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Artificial Intelligence vs. Tuberculosis – Part 2

By SAURABH JHA, MD

This is the part two of a three-part series. Catch up on Part One here.

Clever Hans

Preetham Srinivas, the head of the chest radiograph project in Qure.ai, summoned Bhargava Reddy, Manoj Tadepalli, and Tarun Raj to the meeting room.

“Get ready for an all-nighter, boys,” said Preetham.

Qure’s scientists began investigating the algorithm’s mysteriously high performance on chest radiographs from a new hospital. To recap, the algorithm had an area under the receiver operating characteristic curve (AUC) of 1 – that’s 100 % on multiple-choice question test.

“Someone leaked the paper to AI,” laughed Manoj.

“It’s an engineering college joke,” explained Bhargava. “It means that you saw the questions before the exam. It happens sometimes in India when rich people buy the exam papers.”

Just because you know the questions doesn’t mean you know the answers. And AI wasn’t rich enough to buy the AUC.

The four lads were school friends from Andhra Pradesh. They had all studied computer science at the Indian Institute of Technology (IIT), a freaky improbability given that only hundred out of a million aspiring youths are selected to this most coveted discipline in India’s most coveted institute. They had revised for exams together, pulling all-nighters – in working together, they worked harder and made work more fun.

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Artificial Intelligence vs. Tuberculosis, Part 1

By SAURABH JHA, MD

Slumdog TB

No one knows who gave Rahul Roy tuberculosis. Roy’s charmed life as a successful trader involved traveling in his Mercedes C class between his apartment on the plush Nepean Sea Road in South Mumbai and offices in Bombay Stock Exchange. He cared little for Mumbai’s weather. He seldom rolled down his car windows – his ambient atmosphere, optimized for his comfort, rarely changed.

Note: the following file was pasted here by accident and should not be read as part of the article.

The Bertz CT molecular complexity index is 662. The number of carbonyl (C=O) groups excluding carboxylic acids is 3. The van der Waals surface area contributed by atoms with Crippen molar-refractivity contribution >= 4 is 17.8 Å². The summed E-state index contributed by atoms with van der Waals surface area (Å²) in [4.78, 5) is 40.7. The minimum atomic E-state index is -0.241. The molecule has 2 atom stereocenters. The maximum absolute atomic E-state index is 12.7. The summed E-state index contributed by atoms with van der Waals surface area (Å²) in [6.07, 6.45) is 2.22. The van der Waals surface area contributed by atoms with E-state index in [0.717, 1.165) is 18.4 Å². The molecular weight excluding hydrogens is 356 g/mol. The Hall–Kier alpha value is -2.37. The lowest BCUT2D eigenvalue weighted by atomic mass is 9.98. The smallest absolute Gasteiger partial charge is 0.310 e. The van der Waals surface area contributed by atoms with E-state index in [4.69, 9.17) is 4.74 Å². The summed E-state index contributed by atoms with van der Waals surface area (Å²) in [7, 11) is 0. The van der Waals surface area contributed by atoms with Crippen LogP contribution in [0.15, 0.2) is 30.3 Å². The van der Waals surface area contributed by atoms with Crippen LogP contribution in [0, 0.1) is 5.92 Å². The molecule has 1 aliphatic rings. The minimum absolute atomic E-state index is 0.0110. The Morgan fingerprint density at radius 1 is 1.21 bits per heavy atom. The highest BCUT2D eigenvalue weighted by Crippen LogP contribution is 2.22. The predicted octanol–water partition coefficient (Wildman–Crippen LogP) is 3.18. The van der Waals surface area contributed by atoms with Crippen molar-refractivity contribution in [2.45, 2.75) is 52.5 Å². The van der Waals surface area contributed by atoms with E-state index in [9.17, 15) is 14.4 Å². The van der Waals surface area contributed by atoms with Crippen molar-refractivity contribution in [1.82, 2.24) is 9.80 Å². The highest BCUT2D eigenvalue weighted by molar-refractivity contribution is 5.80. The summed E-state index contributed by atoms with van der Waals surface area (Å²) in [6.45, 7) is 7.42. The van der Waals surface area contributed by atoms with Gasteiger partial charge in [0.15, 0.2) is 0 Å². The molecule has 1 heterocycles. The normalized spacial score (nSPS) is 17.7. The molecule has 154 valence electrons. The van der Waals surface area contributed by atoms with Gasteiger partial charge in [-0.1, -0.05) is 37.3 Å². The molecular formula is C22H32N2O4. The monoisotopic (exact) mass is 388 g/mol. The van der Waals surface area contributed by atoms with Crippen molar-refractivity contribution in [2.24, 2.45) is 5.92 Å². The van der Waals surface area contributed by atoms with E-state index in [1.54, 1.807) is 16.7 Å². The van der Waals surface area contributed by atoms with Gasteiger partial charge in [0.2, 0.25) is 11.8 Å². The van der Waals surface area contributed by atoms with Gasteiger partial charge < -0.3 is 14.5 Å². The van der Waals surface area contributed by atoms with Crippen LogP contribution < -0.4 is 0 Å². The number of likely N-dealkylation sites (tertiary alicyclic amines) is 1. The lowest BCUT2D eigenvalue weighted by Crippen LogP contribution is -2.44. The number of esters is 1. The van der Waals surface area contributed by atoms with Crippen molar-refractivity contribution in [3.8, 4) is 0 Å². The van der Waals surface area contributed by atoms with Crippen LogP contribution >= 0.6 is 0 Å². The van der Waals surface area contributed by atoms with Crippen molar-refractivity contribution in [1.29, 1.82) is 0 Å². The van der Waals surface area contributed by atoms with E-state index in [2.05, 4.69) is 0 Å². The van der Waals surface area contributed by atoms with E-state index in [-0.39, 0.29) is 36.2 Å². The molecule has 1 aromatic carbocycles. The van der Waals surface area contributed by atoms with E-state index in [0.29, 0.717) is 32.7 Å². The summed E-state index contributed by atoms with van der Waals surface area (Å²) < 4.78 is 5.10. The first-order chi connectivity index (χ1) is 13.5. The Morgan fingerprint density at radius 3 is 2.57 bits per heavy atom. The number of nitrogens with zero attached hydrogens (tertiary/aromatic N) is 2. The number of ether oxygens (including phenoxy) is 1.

Historically TB, or “consumption” as it was known, was a Bohemian malady; the chronic suffering produced a rhapsody which produced fine art. TB was fashionable in Victorian Britain, in part, because consumption, like aristocracy, was thought to be hereditary. Even after Robert Koch discovered that the cause of TB was a rod-shaped bacterium – Mycobacterium Tuberculosis (MTB), TB had a special status denied to its immoral peer, Syphilis, and unaesthetic cousin, leprosy.

TB became egalitarian in the early twentieth century but retained an aristocratic noblesse oblige. George Orwell may have contracted TB when he voluntarily lived with miners in crowded squalor to understand poverty. Unlike Orwell, Roy had no pretentions of solidarity with poor people. For Roy, there was nothing heroic about getting TB. He was embarrassed not because of TB’s infectivity; TB sanitariums are a thing of the past. TB signaled social class decline. He believed rickshawallahs, not traders, got TB.

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